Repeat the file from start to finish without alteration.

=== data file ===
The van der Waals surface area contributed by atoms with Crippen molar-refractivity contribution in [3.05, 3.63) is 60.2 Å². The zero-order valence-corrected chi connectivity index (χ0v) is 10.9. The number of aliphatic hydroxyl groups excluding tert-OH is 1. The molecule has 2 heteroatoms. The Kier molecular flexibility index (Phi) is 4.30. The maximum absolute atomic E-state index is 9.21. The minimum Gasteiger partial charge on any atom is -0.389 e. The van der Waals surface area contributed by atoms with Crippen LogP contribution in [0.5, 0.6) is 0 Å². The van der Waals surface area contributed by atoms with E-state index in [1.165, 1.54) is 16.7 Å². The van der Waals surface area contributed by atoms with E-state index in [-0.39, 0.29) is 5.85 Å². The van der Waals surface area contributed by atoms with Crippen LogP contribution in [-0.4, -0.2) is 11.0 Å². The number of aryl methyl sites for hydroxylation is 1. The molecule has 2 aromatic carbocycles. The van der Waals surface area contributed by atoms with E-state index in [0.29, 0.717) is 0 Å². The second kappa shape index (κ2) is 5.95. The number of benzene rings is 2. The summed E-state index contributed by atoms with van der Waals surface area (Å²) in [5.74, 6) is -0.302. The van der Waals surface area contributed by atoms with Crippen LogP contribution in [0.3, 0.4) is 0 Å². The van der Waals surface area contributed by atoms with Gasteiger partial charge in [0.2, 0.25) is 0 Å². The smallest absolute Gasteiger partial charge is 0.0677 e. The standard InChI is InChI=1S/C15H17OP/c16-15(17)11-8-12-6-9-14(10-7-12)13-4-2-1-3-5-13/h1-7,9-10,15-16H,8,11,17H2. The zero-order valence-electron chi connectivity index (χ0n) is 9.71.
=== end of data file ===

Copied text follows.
The van der Waals surface area contributed by atoms with Crippen molar-refractivity contribution in [3.05, 3.63) is 60.2 Å². The zero-order valence-corrected chi connectivity index (χ0v) is 10.9. The number of aliphatic hydroxyl groups excluding tert-OH is 1. The molecule has 2 heteroatoms. The Kier molecular flexibility index (Phi) is 4.30. The maximum absolute atomic E-state index is 9.21. The minimum Gasteiger partial charge on any atom is -0.389 e. The van der Waals surface area contributed by atoms with Crippen LogP contribution in [0.5, 0.6) is 0 Å². The van der Waals surface area contributed by atoms with E-state index in [1.165, 1.54) is 16.7 Å². The van der Waals surface area contributed by atoms with E-state index in [-0.39, 0.29) is 5.85 Å². The van der Waals surface area contributed by atoms with Crippen LogP contribution in [-0.4, -0.2) is 11.0 Å². The number of aryl methyl sites for hydroxylation is 1. The molecule has 2 aromatic carbocycles. The van der Waals surface area contributed by atoms with E-state index in [0.29, 0.717) is 0 Å². The second kappa shape index (κ2) is 5.95. The number of benzene rings is 2. The summed E-state index contributed by atoms with van der Waals surface area (Å²) in [5.74, 6) is -0.302. The van der Waals surface area contributed by atoms with Crippen LogP contribution in [0.3, 0.4) is 0 Å². The van der Waals surface area contributed by atoms with Gasteiger partial charge in [0.2, 0.25) is 0 Å². The smallest absolute Gasteiger partial charge is 0.0677 e. The standard InChI is InChI=1S/C15H17OP/c16-15(17)11-8-12-6-9-14(10-7-12)13-4-2-1-3-5-13/h1-7,9-10,15-16H,8,11,17H2. The zero-order valence-electron chi connectivity index (χ0n) is 9.71.